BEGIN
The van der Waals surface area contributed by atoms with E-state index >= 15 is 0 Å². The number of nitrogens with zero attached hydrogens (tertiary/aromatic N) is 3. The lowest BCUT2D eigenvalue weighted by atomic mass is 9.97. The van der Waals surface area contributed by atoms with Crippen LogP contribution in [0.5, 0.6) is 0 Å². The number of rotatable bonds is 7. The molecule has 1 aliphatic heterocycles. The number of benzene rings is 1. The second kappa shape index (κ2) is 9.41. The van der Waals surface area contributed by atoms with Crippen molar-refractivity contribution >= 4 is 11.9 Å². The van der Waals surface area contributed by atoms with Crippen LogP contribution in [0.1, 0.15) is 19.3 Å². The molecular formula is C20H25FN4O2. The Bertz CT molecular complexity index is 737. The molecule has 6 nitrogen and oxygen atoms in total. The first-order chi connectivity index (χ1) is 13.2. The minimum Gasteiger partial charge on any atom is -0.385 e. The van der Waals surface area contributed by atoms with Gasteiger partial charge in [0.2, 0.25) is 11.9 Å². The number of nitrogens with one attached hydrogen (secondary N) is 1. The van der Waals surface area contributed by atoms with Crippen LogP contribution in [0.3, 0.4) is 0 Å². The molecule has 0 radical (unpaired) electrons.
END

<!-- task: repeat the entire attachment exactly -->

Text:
The van der Waals surface area contributed by atoms with E-state index >= 15 is 0 Å². The number of nitrogens with zero attached hydrogens (tertiary/aromatic N) is 3. The lowest BCUT2D eigenvalue weighted by atomic mass is 9.97. The van der Waals surface area contributed by atoms with Crippen LogP contribution in [0.5, 0.6) is 0 Å². The number of rotatable bonds is 7. The molecule has 1 aliphatic heterocycles. The number of benzene rings is 1. The second kappa shape index (κ2) is 9.41. The van der Waals surface area contributed by atoms with Crippen molar-refractivity contribution >= 4 is 11.9 Å². The van der Waals surface area contributed by atoms with Crippen LogP contribution in [0.1, 0.15) is 19.3 Å². The molecular formula is C20H25FN4O2. The Bertz CT molecular complexity index is 737. The molecule has 6 nitrogen and oxygen atoms in total. The first-order chi connectivity index (χ1) is 13.2. The minimum Gasteiger partial charge on any atom is -0.385 e. The van der Waals surface area contributed by atoms with Gasteiger partial charge in [0.2, 0.25) is 11.9 Å². The number of nitrogens with one attached hydrogen (secondary N) is 1. The van der Waals surface area contributed by atoms with Crippen LogP contribution in [0.3, 0.4) is 0 Å². The molecule has 0 radical (unpaired) electrons.